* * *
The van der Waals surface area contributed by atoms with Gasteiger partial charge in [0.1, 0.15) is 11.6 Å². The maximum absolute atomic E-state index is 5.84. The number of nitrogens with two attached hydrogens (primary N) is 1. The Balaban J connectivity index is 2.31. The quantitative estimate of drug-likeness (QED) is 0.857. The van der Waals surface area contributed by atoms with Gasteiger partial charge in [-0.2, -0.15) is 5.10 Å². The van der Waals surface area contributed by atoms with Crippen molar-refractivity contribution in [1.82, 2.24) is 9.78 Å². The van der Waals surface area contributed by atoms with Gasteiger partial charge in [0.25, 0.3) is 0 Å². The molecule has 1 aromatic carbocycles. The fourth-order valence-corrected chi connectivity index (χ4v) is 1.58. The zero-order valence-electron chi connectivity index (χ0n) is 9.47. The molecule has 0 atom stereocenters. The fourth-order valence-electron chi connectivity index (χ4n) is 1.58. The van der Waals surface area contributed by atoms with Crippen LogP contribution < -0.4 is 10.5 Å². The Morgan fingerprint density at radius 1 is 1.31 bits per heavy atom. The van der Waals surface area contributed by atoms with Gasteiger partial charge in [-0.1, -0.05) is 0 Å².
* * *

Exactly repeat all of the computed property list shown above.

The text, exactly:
The van der Waals surface area contributed by atoms with Gasteiger partial charge in [0.1, 0.15) is 11.6 Å². The maximum absolute atomic E-state index is 5.84. The number of nitrogens with two attached hydrogens (primary N) is 1. The Balaban J connectivity index is 2.31. The quantitative estimate of drug-likeness (QED) is 0.857. The van der Waals surface area contributed by atoms with Gasteiger partial charge in [-0.2, -0.15) is 5.10 Å². The van der Waals surface area contributed by atoms with Crippen molar-refractivity contribution in [1.82, 2.24) is 9.78 Å². The van der Waals surface area contributed by atoms with Gasteiger partial charge in [0.25, 0.3) is 0 Å². The molecule has 1 aromatic carbocycles. The fourth-order valence-corrected chi connectivity index (χ4v) is 1.58. The zero-order valence-electron chi connectivity index (χ0n) is 9.47. The molecule has 0 atom stereocenters. The fourth-order valence-electron chi connectivity index (χ4n) is 1.58. The van der Waals surface area contributed by atoms with Crippen LogP contribution < -0.4 is 10.5 Å². The Morgan fingerprint density at radius 1 is 1.31 bits per heavy atom. The van der Waals surface area contributed by atoms with Gasteiger partial charge in [-0.1, -0.05) is 0 Å².